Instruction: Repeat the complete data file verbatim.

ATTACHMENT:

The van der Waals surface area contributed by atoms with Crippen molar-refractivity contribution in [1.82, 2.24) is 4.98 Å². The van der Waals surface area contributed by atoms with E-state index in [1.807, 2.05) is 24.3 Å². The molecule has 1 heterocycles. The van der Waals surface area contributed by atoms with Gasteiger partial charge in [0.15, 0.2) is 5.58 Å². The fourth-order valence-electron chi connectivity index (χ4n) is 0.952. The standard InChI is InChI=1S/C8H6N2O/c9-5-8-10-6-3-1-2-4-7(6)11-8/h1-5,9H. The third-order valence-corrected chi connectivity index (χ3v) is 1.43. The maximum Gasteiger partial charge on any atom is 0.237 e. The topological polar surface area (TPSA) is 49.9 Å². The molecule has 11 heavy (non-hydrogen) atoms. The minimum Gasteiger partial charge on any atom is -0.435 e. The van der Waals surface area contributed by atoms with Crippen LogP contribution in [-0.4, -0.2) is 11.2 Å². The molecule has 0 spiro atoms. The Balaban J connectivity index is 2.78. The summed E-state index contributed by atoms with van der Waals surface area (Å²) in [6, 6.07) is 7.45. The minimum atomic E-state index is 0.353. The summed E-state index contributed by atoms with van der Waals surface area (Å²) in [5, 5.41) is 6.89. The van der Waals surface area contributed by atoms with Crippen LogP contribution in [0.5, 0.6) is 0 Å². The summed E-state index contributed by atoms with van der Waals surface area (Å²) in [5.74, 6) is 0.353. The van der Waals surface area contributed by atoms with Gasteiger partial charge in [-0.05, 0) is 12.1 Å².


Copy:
The van der Waals surface area contributed by atoms with Crippen molar-refractivity contribution in [1.82, 2.24) is 4.98 Å². The van der Waals surface area contributed by atoms with E-state index in [1.807, 2.05) is 24.3 Å². The molecule has 1 heterocycles. The van der Waals surface area contributed by atoms with Gasteiger partial charge in [0.15, 0.2) is 5.58 Å². The fourth-order valence-electron chi connectivity index (χ4n) is 0.952. The standard InChI is InChI=1S/C8H6N2O/c9-5-8-10-6-3-1-2-4-7(6)11-8/h1-5,9H. The third-order valence-corrected chi connectivity index (χ3v) is 1.43. The maximum Gasteiger partial charge on any atom is 0.237 e. The topological polar surface area (TPSA) is 49.9 Å². The molecule has 11 heavy (non-hydrogen) atoms. The minimum Gasteiger partial charge on any atom is -0.435 e. The van der Waals surface area contributed by atoms with Crippen LogP contribution in [-0.4, -0.2) is 11.2 Å². The molecule has 0 spiro atoms. The Balaban J connectivity index is 2.78. The summed E-state index contributed by atoms with van der Waals surface area (Å²) in [6, 6.07) is 7.45. The minimum atomic E-state index is 0.353. The summed E-state index contributed by atoms with van der Waals surface area (Å²) in [5, 5.41) is 6.89. The van der Waals surface area contributed by atoms with Crippen LogP contribution in [0.5, 0.6) is 0 Å². The summed E-state index contributed by atoms with van der Waals surface area (Å²) in [5.74, 6) is 0.353. The van der Waals surface area contributed by atoms with Gasteiger partial charge in [-0.05, 0) is 12.1 Å².